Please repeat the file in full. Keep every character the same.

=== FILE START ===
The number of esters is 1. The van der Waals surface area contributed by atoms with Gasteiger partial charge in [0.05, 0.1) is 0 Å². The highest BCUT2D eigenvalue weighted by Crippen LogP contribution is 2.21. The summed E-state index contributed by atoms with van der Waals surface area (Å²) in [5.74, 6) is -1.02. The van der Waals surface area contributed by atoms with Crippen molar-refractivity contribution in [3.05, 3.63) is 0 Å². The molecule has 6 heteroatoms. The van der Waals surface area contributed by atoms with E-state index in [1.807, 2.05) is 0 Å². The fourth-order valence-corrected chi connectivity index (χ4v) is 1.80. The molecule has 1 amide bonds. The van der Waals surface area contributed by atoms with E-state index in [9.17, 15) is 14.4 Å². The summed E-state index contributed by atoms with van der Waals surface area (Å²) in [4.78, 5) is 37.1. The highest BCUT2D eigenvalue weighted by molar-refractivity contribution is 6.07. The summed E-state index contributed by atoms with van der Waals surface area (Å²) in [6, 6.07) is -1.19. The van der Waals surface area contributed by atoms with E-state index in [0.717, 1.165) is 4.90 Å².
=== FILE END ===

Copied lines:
The number of esters is 1. The van der Waals surface area contributed by atoms with Gasteiger partial charge in [0.05, 0.1) is 0 Å². The highest BCUT2D eigenvalue weighted by Crippen LogP contribution is 2.21. The summed E-state index contributed by atoms with van der Waals surface area (Å²) in [5.74, 6) is -1.02. The van der Waals surface area contributed by atoms with Crippen molar-refractivity contribution in [3.05, 3.63) is 0 Å². The molecule has 6 heteroatoms. The van der Waals surface area contributed by atoms with E-state index in [1.807, 2.05) is 0 Å². The fourth-order valence-corrected chi connectivity index (χ4v) is 1.80. The molecule has 1 amide bonds. The van der Waals surface area contributed by atoms with E-state index in [9.17, 15) is 14.4 Å². The summed E-state index contributed by atoms with van der Waals surface area (Å²) in [4.78, 5) is 37.1. The highest BCUT2D eigenvalue weighted by molar-refractivity contribution is 6.07. The summed E-state index contributed by atoms with van der Waals surface area (Å²) in [6, 6.07) is -1.19. The van der Waals surface area contributed by atoms with E-state index in [0.717, 1.165) is 4.90 Å².